My Story Monday: Medically Fragile

My Story Monday is a weekly series where people anonymously share their experience of becoming a foster parent.  These real life accounts show prospective foster parents what it’s really like and provide encouragement to others who are also in the trenches.  If you’re new to the site, you can browse through the collection here.

My Story Monday: Medically Fragile

I had never planned to become a foster parent.  Growing up, all I had ever heard of CPS was negative, but unbeknownst to me, I was being prepped for my foster children years before I became licensed. While I was in college, I worked as an aid for adults with behavioral and medical needs. Through that I learned how to administer medications and food via G-Tube. Once I started working as a Physical Therapist Assistant, I had the amazing opportunity to work with people on oxygen, with tracheostomies, ventilators, G-Tubes, and learned how to be comfortable around the machines and how to lip read.
During this time, my mother-in-law decided to start foster care for medically fragile children. Her second placement was a child on oxygen and with a G-Tube. Those were two things I had been gaining experience in, and while my husband didn’t have my experience working with the medically fragile, he fell in love with this child and was more than willing to learn.


He fell in love with her immediately, but I was still reluctant to fall in love because this child was 1) not ours and 2) at risk to be taken away at any time. Eventually, my mother-in-law stated she would not adopt any more children due to her age, but we could not see our family without this child, so my husband and I agreed that if she became eligible for adoption, we would pursue it.  Because of her medical needs, we had to pursue fostering to adopt and take classes in a neighboring city two nights a week. While in classes, I started grappling with the idea of fostering in general because there are so many children with medical needs and so few homes capable of caring for them.  My husband was not sold on the idea, but when the heroine epidemic hit hard, and close to us, he said it would be selfish not to help when we have the skills to do so.  When we finally committed 100%, we went all in and bought a bigger house because we were previously in a two bedroom apartment.


It took us three months to become licensed, and within three weeks, she was with us.   It helped that we knew her beforehand because you have to be trained on the child’s medical routine when doing medical foster care.  And right now we’re just waiting on a court date to finalize her adoption!


The biggest success we’ve seen is watching this child, who has been on oxygen her whole life, be able to do without cords or lines during the day and be free to be a kid.  It was also a big moment when my child’s face lit up when she saw me getting off the bus one day, understanding that she recognized me as more than just a caretaker.


This is going to sound weird, but when you have a child with severe oral aversion, it’s all about the little victories.  Recently, she brought an Oreo up to her mouth and licked the cream off of it.  I understand it doesn’t sound earth shattering, but when your child takes their first steps or accomplishes something that both of you have put a lot of work and effort toward, the reward is just as sweet, and her victories are so life changing that each and every one is so special.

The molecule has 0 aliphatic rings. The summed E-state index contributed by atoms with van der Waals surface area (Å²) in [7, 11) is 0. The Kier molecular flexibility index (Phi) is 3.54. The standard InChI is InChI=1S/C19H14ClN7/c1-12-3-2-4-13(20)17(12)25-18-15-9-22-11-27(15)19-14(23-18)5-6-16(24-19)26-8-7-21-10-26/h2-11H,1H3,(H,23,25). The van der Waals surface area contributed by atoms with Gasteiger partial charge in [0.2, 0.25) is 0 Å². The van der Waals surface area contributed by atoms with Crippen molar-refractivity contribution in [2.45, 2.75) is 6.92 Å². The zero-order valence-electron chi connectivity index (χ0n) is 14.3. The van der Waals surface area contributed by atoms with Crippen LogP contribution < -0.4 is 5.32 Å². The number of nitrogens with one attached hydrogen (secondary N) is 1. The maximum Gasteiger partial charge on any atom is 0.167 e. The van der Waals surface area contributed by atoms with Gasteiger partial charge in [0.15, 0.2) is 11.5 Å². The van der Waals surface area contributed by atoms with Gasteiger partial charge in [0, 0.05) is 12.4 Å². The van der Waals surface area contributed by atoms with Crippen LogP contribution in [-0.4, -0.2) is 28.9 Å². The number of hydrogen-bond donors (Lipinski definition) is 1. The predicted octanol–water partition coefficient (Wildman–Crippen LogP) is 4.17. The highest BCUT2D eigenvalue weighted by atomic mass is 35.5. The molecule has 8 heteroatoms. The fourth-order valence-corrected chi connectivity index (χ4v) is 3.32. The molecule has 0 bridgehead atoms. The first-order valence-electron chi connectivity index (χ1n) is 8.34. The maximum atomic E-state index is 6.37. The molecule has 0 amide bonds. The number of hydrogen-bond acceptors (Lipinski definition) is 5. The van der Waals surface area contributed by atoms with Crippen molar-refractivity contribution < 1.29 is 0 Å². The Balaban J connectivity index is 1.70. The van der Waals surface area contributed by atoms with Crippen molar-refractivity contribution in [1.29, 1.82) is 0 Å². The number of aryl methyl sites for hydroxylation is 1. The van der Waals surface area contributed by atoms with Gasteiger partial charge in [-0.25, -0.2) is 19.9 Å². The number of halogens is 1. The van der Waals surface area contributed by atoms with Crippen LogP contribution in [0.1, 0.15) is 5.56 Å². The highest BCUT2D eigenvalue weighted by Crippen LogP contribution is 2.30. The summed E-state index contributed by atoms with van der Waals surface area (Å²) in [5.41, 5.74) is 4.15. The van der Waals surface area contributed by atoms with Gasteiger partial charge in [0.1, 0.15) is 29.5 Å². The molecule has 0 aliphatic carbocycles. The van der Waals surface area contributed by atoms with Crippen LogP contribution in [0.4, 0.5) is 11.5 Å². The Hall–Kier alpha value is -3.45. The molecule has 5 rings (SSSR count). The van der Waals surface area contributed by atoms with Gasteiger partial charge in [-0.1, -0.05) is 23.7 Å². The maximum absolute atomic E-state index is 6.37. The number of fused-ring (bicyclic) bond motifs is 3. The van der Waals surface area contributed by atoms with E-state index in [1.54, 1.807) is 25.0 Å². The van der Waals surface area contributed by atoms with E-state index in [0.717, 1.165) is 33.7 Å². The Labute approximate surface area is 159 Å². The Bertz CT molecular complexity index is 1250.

The thing about medically complex children is they take time and a willingness to learn. I think the misconception that you have to be skilled to take care of a child with a medically complex diagnosis is what hinders a lot of people from doing it, but every child is different and requires different care.  If you can learn a child’s care and what is “normal” for that child, it takes a lot of the “scariness” or unknown out of the equation. Yes, there are a lot of appointments and a lot of phone calls to make, but even the children who have a difficult time with physical expressions of love (hugs, kisses, even smiles) want to feel a connection and want to know they have your attention.  I once met a girl who was hooked up to an O2 monitor and could not talk or move any part of her body.  When she wanted to get your attention, she would set off her alarm.  On paper they said she couldn’t communicate.  These children need to feel connected, and we can connect with them if only we take the time to learn how to do it on their level.


Honestly, when we first started, I was ready to continue fostering after we adopted but was unsure if I could ever convince husband to get on board.  Despite how much she’s developed, we’ve grown too and became certified this week to take another child.  I never realized how much I needed this in my life, and my husband confessed that he honestly never thought he would foster any children after we adopted.  A lot of personal growth happens on this journey, and I’ve learned so much about myself.


If you are reading this thinking of fostering or doing kinship, please say “yes!”  It will change you, but most of all, it will change the lives of countless others because for every child you foster, there is a family waiting to be reunified or adopted by them. You can change so many lives by fostering just one child. Please don’t let this opportunity get away.  If God has put it on your heart, step out in faith.  There are so many who say, “I could never do that” or “you are a blessing; I wish there were more people like you.”  It’s not up to someone else.  You could be that person!



[This interview has been edited slightly for readability.]

If you would like to have your story featured on Still Orphans, shoot us an email at  We look forward to hearing from you.


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